“I keep all the yelling inside of me,” he said. “I never understood what the point of that was. It looks so funny. I guess all that shouting is cool if you can throw it 50-feet, but when you throw 40, you look stupid. I kept it in and I usually threw it far.”

While Tonga achieved his dream of earning a football scholarship, he was particularly proud of the fact that he was able to play three sports for four years, earning him an Aragon blanket.

“I did track and field so I could get that blanket, just like my brother did,” he said. “It’s a special honor, because it’s hard to do well in three varsity sports. I wanted to be an all-around athlete that could adapt to different type of situations. If you’re able to excel in three sports all four years, I think you’re a special athlete.”

Tonga said his grandpa, also named Manase, played on Tonga’s rugby national team. Tonga’s dad, Latiume, played on competitive rugby teams, too. Tonga is already in Provo, Utah, training with the BYU football team. He expects to receive playing time at defensive end, but first he’ll have to get adjusted to the star-studded Division I level.

“I’m one of the smallest defensive line guys on the team,” he said. “I know I’ll have to bulk up and get bigger and stronger. Eddie (Williams, Tonga’s former teammate at Aragon who is now playing at Idaho) told me to get ready to work. I’m prepared for the challenge.”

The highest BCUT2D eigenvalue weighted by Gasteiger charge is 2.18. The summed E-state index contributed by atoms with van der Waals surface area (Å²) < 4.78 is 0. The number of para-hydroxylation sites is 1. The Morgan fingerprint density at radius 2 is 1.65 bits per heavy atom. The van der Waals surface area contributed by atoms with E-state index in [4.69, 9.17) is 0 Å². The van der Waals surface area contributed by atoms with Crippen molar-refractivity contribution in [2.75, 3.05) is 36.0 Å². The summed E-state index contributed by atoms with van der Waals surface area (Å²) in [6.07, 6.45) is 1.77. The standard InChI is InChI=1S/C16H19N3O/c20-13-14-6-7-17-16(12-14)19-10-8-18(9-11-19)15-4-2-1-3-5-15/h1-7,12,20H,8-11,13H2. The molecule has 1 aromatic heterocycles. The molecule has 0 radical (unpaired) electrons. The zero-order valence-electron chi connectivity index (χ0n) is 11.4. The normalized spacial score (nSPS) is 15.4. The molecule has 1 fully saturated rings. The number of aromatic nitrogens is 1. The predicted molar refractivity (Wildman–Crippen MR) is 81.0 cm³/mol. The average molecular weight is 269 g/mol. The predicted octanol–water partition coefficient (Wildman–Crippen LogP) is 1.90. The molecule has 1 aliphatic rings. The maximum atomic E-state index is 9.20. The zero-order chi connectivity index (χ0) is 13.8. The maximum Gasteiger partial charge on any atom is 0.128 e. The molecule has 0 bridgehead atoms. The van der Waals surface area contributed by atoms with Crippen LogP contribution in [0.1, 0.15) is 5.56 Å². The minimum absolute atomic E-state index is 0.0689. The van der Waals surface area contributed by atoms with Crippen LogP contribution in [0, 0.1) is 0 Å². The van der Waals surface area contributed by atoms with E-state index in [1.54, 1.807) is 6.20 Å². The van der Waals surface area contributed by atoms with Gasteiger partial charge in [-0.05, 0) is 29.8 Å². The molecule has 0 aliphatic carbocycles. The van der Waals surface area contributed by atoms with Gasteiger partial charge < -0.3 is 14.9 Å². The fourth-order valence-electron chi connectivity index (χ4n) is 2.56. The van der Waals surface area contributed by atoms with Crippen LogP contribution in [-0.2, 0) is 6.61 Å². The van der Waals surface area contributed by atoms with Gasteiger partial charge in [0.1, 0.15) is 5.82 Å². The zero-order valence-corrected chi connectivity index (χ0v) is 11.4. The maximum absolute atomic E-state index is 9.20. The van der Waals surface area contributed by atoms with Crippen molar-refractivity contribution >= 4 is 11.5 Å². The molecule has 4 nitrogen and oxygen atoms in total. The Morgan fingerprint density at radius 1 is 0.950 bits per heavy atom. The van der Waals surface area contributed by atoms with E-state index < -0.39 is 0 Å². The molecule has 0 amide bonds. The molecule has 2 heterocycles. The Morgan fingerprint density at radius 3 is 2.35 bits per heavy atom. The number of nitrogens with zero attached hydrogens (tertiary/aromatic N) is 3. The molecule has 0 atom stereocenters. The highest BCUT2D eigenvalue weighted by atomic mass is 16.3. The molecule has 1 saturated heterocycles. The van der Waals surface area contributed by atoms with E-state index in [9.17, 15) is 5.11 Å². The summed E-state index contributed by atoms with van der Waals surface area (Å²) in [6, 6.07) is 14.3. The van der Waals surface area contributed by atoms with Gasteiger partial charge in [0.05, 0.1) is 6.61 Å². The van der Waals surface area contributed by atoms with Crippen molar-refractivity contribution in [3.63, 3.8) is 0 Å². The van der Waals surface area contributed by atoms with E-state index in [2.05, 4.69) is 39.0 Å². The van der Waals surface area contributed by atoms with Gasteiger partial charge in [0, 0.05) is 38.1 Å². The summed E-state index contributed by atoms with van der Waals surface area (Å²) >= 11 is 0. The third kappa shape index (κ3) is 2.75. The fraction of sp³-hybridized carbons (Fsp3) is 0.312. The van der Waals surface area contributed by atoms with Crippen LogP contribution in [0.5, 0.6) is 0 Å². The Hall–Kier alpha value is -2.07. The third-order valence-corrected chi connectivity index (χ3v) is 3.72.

Tonga is a deeply religious person, crediting his Mormon faith for helping him mature and develop a strong and positive attitude. He graduated with four years of seminary at the Church of Latter Day Saints in San Mateo, achieving a 90-plus percent attendance rate while going to church six times a week. Cordial and friendly off the field, Tonga turns into a beast on it. On gameday, Tonga drinks a gallon of water and eats six bananas to avoid cramps. At lunch, he would hang out with his girlfriend, Karyn Stiles, then get a goodluck kiss. Then he goes into game mode.

“My dad always told me to talk with my pads, not my mouth,” Tonga said. “I’ll have some running backs come up to me and talk trash, then I’ll shut them up during the game. It’s the best feeling in the world. I always carried an attitude that no one could stop me.”

More times than not, no one did.

Emanuel Lee can be reached by e-mail: or by phone: (650) 344-5200 ext. 109. What do you think of this story? Send a letter to the editor: